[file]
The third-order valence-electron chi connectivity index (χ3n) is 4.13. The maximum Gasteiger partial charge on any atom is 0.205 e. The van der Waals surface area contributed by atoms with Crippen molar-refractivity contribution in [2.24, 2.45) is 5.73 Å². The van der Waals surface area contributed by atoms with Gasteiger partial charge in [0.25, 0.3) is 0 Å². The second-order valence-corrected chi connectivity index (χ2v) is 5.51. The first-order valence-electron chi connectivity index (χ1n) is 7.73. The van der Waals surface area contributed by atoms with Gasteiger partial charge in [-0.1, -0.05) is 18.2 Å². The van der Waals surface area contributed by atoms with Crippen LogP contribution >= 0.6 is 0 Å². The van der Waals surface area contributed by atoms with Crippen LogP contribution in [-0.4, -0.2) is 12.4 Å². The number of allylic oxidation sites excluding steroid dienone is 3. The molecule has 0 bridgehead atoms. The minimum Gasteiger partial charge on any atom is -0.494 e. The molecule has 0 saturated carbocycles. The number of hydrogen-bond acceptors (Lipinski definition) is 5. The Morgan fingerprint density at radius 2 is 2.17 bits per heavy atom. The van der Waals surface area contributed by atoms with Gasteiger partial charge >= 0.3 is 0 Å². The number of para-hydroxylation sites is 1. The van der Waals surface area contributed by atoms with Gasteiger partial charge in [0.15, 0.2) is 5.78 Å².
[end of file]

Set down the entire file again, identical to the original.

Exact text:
The third-order valence-electron chi connectivity index (χ3n) is 4.13. The maximum Gasteiger partial charge on any atom is 0.205 e. The van der Waals surface area contributed by atoms with Crippen molar-refractivity contribution in [2.24, 2.45) is 5.73 Å². The van der Waals surface area contributed by atoms with Gasteiger partial charge in [0.25, 0.3) is 0 Å². The second-order valence-corrected chi connectivity index (χ2v) is 5.51. The first-order valence-electron chi connectivity index (χ1n) is 7.73. The van der Waals surface area contributed by atoms with Gasteiger partial charge in [-0.1, -0.05) is 18.2 Å². The van der Waals surface area contributed by atoms with Crippen LogP contribution >= 0.6 is 0 Å². The van der Waals surface area contributed by atoms with Crippen LogP contribution in [-0.4, -0.2) is 12.4 Å². The number of allylic oxidation sites excluding steroid dienone is 3. The molecule has 0 bridgehead atoms. The minimum Gasteiger partial charge on any atom is -0.494 e. The molecule has 0 saturated carbocycles. The number of hydrogen-bond acceptors (Lipinski definition) is 5. The Morgan fingerprint density at radius 2 is 2.17 bits per heavy atom. The van der Waals surface area contributed by atoms with Gasteiger partial charge >= 0.3 is 0 Å². The number of para-hydroxylation sites is 1. The van der Waals surface area contributed by atoms with Gasteiger partial charge in [0.15, 0.2) is 5.78 Å².